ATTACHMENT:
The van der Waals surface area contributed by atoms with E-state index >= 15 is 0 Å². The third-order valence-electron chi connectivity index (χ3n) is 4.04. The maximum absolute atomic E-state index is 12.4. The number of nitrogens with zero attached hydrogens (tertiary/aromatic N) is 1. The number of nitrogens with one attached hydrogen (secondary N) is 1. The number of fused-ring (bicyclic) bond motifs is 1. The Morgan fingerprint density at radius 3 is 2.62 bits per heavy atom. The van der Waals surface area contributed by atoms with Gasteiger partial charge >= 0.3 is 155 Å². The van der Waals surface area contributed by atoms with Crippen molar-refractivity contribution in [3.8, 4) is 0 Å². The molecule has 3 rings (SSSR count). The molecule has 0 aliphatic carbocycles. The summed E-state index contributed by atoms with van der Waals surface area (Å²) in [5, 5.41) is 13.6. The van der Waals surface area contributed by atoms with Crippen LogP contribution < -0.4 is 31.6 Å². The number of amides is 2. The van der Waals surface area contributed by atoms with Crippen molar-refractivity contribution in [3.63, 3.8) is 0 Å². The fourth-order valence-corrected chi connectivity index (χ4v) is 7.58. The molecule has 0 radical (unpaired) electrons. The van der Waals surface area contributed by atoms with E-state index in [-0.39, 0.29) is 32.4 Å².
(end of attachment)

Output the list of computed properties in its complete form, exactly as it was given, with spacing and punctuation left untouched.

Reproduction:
The van der Waals surface area contributed by atoms with E-state index >= 15 is 0 Å². The third-order valence-electron chi connectivity index (χ3n) is 4.04. The maximum absolute atomic E-state index is 12.4. The number of nitrogens with zero attached hydrogens (tertiary/aromatic N) is 1. The number of nitrogens with one attached hydrogen (secondary N) is 1. The number of fused-ring (bicyclic) bond motifs is 1. The Morgan fingerprint density at radius 3 is 2.62 bits per heavy atom. The van der Waals surface area contributed by atoms with Gasteiger partial charge >= 0.3 is 155 Å². The van der Waals surface area contributed by atoms with Crippen molar-refractivity contribution in [3.8, 4) is 0 Å². The molecule has 3 rings (SSSR count). The molecule has 0 aliphatic carbocycles. The summed E-state index contributed by atoms with van der Waals surface area (Å²) in [5, 5.41) is 13.6. The van der Waals surface area contributed by atoms with Crippen LogP contribution < -0.4 is 31.6 Å². The number of amides is 2. The van der Waals surface area contributed by atoms with Crippen molar-refractivity contribution in [3.63, 3.8) is 0 Å². The fourth-order valence-corrected chi connectivity index (χ4v) is 7.58. The molecule has 0 radical (unpaired) electrons. The van der Waals surface area contributed by atoms with E-state index in [-0.39, 0.29) is 32.4 Å².